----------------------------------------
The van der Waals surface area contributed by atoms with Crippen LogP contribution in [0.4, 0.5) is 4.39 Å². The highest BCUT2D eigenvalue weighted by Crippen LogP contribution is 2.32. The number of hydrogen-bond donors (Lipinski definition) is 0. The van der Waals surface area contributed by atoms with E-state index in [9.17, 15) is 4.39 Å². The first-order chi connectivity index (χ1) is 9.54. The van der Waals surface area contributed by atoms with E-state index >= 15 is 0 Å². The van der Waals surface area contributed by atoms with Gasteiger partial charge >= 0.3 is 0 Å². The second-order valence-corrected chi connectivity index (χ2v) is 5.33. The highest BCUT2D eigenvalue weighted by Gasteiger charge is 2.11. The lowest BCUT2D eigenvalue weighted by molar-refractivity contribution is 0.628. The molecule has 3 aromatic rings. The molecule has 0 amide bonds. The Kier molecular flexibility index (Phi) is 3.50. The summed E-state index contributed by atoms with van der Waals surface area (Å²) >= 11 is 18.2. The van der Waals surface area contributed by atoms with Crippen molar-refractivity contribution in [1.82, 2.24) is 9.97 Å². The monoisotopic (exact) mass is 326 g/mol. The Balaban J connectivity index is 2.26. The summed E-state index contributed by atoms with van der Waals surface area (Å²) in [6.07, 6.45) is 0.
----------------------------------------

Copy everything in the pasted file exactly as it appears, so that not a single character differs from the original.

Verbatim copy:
The van der Waals surface area contributed by atoms with Crippen LogP contribution in [0.4, 0.5) is 4.39 Å². The highest BCUT2D eigenvalue weighted by Crippen LogP contribution is 2.32. The number of hydrogen-bond donors (Lipinski definition) is 0. The van der Waals surface area contributed by atoms with E-state index in [9.17, 15) is 4.39 Å². The first-order chi connectivity index (χ1) is 9.54. The van der Waals surface area contributed by atoms with E-state index >= 15 is 0 Å². The van der Waals surface area contributed by atoms with Gasteiger partial charge >= 0.3 is 0 Å². The second-order valence-corrected chi connectivity index (χ2v) is 5.33. The highest BCUT2D eigenvalue weighted by Gasteiger charge is 2.11. The lowest BCUT2D eigenvalue weighted by molar-refractivity contribution is 0.628. The molecule has 3 aromatic rings. The molecule has 0 amide bonds. The Kier molecular flexibility index (Phi) is 3.50. The summed E-state index contributed by atoms with van der Waals surface area (Å²) >= 11 is 18.2. The van der Waals surface area contributed by atoms with Crippen molar-refractivity contribution in [1.82, 2.24) is 9.97 Å². The monoisotopic (exact) mass is 326 g/mol. The Balaban J connectivity index is 2.26. The summed E-state index contributed by atoms with van der Waals surface area (Å²) in [6.07, 6.45) is 0.